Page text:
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Aug 8, 2017
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WINE WITH…Poblano Peppers Stuffed with Beef and Rice

“I like to treat them like old-fashioned stuffed bell-peppers,” said the woman at the farmers’ market from whom we’d just bought 6 beautiful, large poblanos. “I stuff them with ground beef and rice, and I often freeze an entire batch, uncooked, for use in the winter.” It’s been a long time since either of us has made, or even eaten, an old-fashioned stuffed pepper, but her words inspired us.

After substituting poblanos for harsher tasting (and often bitter) green bell peppers, we went strictly old-school in this recipe, aiming for simplicity of ingredients and ease of preparation. Actually, we veered off the traditional course in another way as well, by serving our peppers with an Ottolenghi-inspired mint-yogurt sauce instead of the tomato sauce that usually tops stuffed bell peppers. This savory sauce, along with the use of poblano peppers, transformed what had been a reliable, if somewhat stodgy, 20th century classic into a delicious dish well suited to today’s palates.

Poblano Peppers Stuffed With Beef and Rice

Serves 4

The poblano pepper (Capiscum annum) is the same pepper that, when dried, is called Chile ancho. While poblanos can be anywhere from 2 to 8 times milder than a jalapeño, occasionally (and unpredictably) a somewhat spicy one turns up. For this reason we prefer to wear rubber gloves when cutting and seeding the peppers (if you’ve ever rubbed your eye or nose after working with raw chilies sans gloves, you know why we recommend this).

The mint-yogurt sauce can be made several hours in advance and refrigerated until you’re ready to serve it.

For the Peppers:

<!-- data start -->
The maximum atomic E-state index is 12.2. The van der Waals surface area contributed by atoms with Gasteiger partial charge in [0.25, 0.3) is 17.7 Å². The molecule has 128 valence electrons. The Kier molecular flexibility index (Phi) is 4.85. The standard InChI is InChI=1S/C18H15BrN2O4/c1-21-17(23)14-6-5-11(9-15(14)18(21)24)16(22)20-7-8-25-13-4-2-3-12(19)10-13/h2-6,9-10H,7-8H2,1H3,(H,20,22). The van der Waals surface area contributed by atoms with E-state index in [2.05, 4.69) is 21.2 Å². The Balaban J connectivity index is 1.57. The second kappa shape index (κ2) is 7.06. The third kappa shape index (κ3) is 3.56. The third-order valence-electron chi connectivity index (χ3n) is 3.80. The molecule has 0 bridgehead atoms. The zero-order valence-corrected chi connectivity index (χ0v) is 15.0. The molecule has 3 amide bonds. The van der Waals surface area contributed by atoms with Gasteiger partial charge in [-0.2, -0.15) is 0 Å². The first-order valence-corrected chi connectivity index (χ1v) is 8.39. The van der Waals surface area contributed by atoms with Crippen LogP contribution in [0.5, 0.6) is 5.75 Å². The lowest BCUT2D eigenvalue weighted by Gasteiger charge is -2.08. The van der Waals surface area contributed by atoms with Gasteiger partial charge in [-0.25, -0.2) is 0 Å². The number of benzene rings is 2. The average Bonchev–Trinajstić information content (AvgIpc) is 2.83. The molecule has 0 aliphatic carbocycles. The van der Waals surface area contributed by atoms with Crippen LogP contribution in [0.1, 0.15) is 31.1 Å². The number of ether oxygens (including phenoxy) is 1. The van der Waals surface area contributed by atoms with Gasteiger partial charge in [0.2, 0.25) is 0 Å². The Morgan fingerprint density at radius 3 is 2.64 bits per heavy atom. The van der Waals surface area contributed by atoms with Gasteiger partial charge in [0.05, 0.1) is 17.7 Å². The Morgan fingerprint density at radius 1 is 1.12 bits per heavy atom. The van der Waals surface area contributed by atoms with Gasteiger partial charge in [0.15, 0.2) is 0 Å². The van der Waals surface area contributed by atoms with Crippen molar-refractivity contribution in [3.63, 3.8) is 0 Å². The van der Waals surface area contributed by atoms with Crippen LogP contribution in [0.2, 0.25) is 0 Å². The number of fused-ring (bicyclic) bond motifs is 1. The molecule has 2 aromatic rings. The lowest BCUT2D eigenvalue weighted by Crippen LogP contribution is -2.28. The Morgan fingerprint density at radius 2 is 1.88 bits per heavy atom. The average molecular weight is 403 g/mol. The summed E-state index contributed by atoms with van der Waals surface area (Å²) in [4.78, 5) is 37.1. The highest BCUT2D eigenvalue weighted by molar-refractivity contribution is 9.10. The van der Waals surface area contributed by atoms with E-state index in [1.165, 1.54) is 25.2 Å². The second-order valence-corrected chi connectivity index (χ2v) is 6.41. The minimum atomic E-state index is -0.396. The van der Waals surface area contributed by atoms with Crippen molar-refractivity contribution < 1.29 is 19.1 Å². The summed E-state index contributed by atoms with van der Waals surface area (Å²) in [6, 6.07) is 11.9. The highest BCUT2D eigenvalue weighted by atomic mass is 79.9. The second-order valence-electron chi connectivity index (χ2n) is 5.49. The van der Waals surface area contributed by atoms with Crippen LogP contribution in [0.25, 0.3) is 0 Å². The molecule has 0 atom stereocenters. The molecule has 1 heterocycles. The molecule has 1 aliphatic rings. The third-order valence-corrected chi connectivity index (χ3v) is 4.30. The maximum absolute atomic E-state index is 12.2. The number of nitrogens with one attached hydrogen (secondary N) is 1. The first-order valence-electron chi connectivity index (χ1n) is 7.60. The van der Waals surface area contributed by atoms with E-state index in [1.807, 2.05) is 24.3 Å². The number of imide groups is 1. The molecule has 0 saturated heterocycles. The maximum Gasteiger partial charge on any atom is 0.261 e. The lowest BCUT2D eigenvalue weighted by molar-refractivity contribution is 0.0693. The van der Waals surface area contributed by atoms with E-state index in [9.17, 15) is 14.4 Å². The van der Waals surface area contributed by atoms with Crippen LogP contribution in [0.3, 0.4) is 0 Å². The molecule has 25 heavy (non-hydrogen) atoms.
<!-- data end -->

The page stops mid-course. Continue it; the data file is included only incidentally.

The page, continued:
6-8 large poblano peppers
1/2 cup cooked rice
1 pound ground beef
1/2 cup minced onion
2 cloves garlic, minced
Salt and pepper
1 teaspoon dried oregano
1/3 cup dried breadcrumbs such as panko
2 tablespoons Parmesan cheese
2 tablespoons olive oil

Preheat the oven to 425°

Cut each pepper in half lengthwise. Pull or carefully cut out the connecting membrane and all the seeds, and discard them.

Place the beef in a bowl and add all the remaining ingredients except the breadcrumbs, Parmesan and olive oil, and blend everything thoroughly together.

Divide the mixture between the poblano halves and arrange them in a baking dish large enough to hold them in a single layer. Sprinkle the cheese and the breadcrumbs over the tops and drizzle with olive oil. Cover the pan with foil and bake at 425° for 30 minutes. Remove the cover, reduce the heat to 375°, and continue baking for another 15 minutes, or until the tops are lightly browned.

For the Mint-Yogurt Sauce:

1 cup unflavored yogurt, preferably whole milk
1 teaspoon paprika (not smoked)
Juice of 1/2 lemon
1 & 1/2 tablespoons olive oil
Salt and freshly ground black pepper

Thoroughly combine all ingredients.

* * *

A red wine dish, or in summer’s heat a rosé one, these stuffed poblanos can handle fairly robust wines. Don’t be afraid of tannins or forceful flavors. The spice from the peppers, combined with the rich taste of the beef, will enable the dish to hold its own. And the mint-yogurt sauce will add a comforting touch.

Questions or comments? Contact us at Talkofthevine@gmail.com

Selection

Approx. Price

Comments

Alamos,

Mendoza (Argentina)

Malbec

“Seleccíón”

2014

(Imported by Alamos USA)

$20

Soft but substantial, this top of the line Alamos Malbec is full of satisfying plum-like fruit flavors. They provided a succulent counterpoint to the savory peppers.

Avignonesi,

Montepulciano

(Italy)

Rosso di Montepulciano

2014

(Imported by Tabaccaia USA)

$21

This wine made for a very special match. It has a dusty, dried fruit element which complemented the beef and peppers wonderfully. Food and wine pairings this seamless are rare!

Clos du Val,

Carneros

Napa Valley

(California)
Rosé of Pinot Noir

“Estate”

2016

$30

We probably wouldn’t choose this wine in a different season, but on a hot, steamy summer evening, it performed quite well. It’s more substantial than most rosés, with a depth of flavor that belies its pale color. That depth is what made it work with this dish.

Frei Brothers,

Alexander Valley

Sonoma County

California

Cabernet Sauvignon

“Reserve”

2013

$27

A ripe but firm Cabernet, this wine paired well with the peppers as it had a special affinity for the beef. It handled the spice in the dish just fine, but its real appeal came from complementing the meat.

Peachy Canyon, Paso Robles California Zinfandel “Westside” 2014

$22

This zesty Zin handled the heat from the peppers with aplomb. Its spiciness matched the dish’s, making for a vibrant and very enjoyable combination of flavors.